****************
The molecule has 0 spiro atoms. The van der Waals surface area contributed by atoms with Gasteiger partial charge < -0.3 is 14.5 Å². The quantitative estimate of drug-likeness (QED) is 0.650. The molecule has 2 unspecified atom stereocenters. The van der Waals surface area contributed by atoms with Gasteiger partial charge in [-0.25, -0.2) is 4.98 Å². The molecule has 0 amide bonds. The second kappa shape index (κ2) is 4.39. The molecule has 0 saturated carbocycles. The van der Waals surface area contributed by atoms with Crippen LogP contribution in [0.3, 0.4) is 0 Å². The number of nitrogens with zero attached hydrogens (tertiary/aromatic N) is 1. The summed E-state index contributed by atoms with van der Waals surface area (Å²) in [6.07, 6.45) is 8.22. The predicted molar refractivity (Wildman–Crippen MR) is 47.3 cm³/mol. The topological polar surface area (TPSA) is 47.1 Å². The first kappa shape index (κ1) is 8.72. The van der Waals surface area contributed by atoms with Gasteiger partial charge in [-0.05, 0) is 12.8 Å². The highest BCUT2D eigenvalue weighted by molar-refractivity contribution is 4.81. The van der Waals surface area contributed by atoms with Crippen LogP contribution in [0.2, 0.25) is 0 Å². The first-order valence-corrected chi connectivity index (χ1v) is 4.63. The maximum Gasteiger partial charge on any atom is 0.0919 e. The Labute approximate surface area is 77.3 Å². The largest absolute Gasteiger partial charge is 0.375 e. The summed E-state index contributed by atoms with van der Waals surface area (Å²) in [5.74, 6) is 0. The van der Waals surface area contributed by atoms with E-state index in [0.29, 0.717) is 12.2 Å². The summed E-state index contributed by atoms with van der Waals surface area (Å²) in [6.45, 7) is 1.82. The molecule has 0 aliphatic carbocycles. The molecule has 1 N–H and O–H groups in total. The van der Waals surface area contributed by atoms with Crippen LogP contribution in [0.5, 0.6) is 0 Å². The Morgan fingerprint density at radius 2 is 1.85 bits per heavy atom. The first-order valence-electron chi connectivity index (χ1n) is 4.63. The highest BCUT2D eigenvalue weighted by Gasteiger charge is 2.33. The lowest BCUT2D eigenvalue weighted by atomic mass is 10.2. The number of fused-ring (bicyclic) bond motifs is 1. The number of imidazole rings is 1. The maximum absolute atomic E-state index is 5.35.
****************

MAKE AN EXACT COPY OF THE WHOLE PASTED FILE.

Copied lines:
The molecule has 0 spiro atoms. The van der Waals surface area contributed by atoms with Gasteiger partial charge < -0.3 is 14.5 Å². The quantitative estimate of drug-likeness (QED) is 0.650. The molecule has 2 unspecified atom stereocenters. The van der Waals surface area contributed by atoms with Gasteiger partial charge in [-0.25, -0.2) is 4.98 Å². The molecule has 0 amide bonds. The second kappa shape index (κ2) is 4.39. The molecule has 0 saturated carbocycles. The van der Waals surface area contributed by atoms with Crippen LogP contribution in [0.3, 0.4) is 0 Å². The number of nitrogens with zero attached hydrogens (tertiary/aromatic N) is 1. The summed E-state index contributed by atoms with van der Waals surface area (Å²) in [6.07, 6.45) is 8.22. The predicted molar refractivity (Wildman–Crippen MR) is 47.3 cm³/mol. The topological polar surface area (TPSA) is 47.1 Å². The first kappa shape index (κ1) is 8.72. The van der Waals surface area contributed by atoms with Gasteiger partial charge in [-0.05, 0) is 12.8 Å². The highest BCUT2D eigenvalue weighted by molar-refractivity contribution is 4.81. The van der Waals surface area contributed by atoms with Crippen LogP contribution in [0.2, 0.25) is 0 Å². The first-order valence-corrected chi connectivity index (χ1v) is 4.63. The maximum Gasteiger partial charge on any atom is 0.0919 e. The Labute approximate surface area is 77.3 Å². The largest absolute Gasteiger partial charge is 0.375 e. The summed E-state index contributed by atoms with van der Waals surface area (Å²) in [5.74, 6) is 0. The van der Waals surface area contributed by atoms with E-state index in [0.29, 0.717) is 12.2 Å². The summed E-state index contributed by atoms with van der Waals surface area (Å²) in [6.45, 7) is 1.82. The molecule has 0 aliphatic carbocycles. The molecule has 1 N–H and O–H groups in total. The van der Waals surface area contributed by atoms with Crippen LogP contribution in [0.5, 0.6) is 0 Å². The Morgan fingerprint density at radius 2 is 1.85 bits per heavy atom. The first-order valence-electron chi connectivity index (χ1n) is 4.63. The highest BCUT2D eigenvalue weighted by Gasteiger charge is 2.33. The lowest BCUT2D eigenvalue weighted by atomic mass is 10.2. The number of fused-ring (bicyclic) bond motifs is 1. The number of imidazole rings is 1. The maximum absolute atomic E-state index is 5.35.